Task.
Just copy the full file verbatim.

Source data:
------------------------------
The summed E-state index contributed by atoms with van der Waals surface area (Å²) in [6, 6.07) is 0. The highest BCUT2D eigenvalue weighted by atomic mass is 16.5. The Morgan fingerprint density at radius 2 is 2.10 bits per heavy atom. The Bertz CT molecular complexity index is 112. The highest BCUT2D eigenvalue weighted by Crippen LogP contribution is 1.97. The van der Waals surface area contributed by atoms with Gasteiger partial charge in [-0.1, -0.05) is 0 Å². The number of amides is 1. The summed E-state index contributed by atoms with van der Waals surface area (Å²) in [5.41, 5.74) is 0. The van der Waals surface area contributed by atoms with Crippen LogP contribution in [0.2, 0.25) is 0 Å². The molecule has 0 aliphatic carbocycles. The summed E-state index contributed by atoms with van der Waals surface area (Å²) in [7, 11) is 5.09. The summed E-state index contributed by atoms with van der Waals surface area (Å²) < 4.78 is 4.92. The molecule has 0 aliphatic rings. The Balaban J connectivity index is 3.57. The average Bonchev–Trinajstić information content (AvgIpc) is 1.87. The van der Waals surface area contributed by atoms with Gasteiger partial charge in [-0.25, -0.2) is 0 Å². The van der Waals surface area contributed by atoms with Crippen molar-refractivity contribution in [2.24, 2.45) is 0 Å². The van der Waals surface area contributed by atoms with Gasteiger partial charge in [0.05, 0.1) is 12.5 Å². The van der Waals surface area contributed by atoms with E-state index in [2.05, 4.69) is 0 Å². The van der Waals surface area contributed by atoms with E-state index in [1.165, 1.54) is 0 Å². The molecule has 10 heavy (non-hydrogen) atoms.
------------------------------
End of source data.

The summed E-state index contributed by atoms with van der Waals surface area (Å²) in [6, 6.07) is 0. The highest BCUT2D eigenvalue weighted by atomic mass is 16.5. The Morgan fingerprint density at radius 2 is 2.10 bits per heavy atom. The Bertz CT molecular complexity index is 112. The highest BCUT2D eigenvalue weighted by Crippen LogP contribution is 1.97. The van der Waals surface area contributed by atoms with Gasteiger partial charge in [-0.1, -0.05) is 0 Å². The number of amides is 1. The summed E-state index contributed by atoms with van der Waals surface area (Å²) in [5.41, 5.74) is 0. The van der Waals surface area contributed by atoms with Crippen LogP contribution in [0.2, 0.25) is 0 Å². The molecule has 0 aliphatic carbocycles. The summed E-state index contributed by atoms with van der Waals surface area (Å²) in [7, 11) is 5.09. The summed E-state index contributed by atoms with van der Waals surface area (Å²) < 4.78 is 4.92. The molecule has 0 aliphatic rings. The Balaban J connectivity index is 3.57. The average Bonchev–Trinajstić information content (AvgIpc) is 1.87. The van der Waals surface area contributed by atoms with Gasteiger partial charge in [-0.25, -0.2) is 0 Å². The van der Waals surface area contributed by atoms with Crippen molar-refractivity contribution in [2.24, 2.45) is 0 Å². The van der Waals surface area contributed by atoms with Gasteiger partial charge in [0.05, 0.1) is 12.5 Å². The van der Waals surface area contributed by atoms with E-state index in [2.05, 4.69) is 0 Å². The van der Waals surface area contributed by atoms with E-state index in [1.165, 1.54) is 0 Å². The molecule has 10 heavy (non-hydrogen) atoms.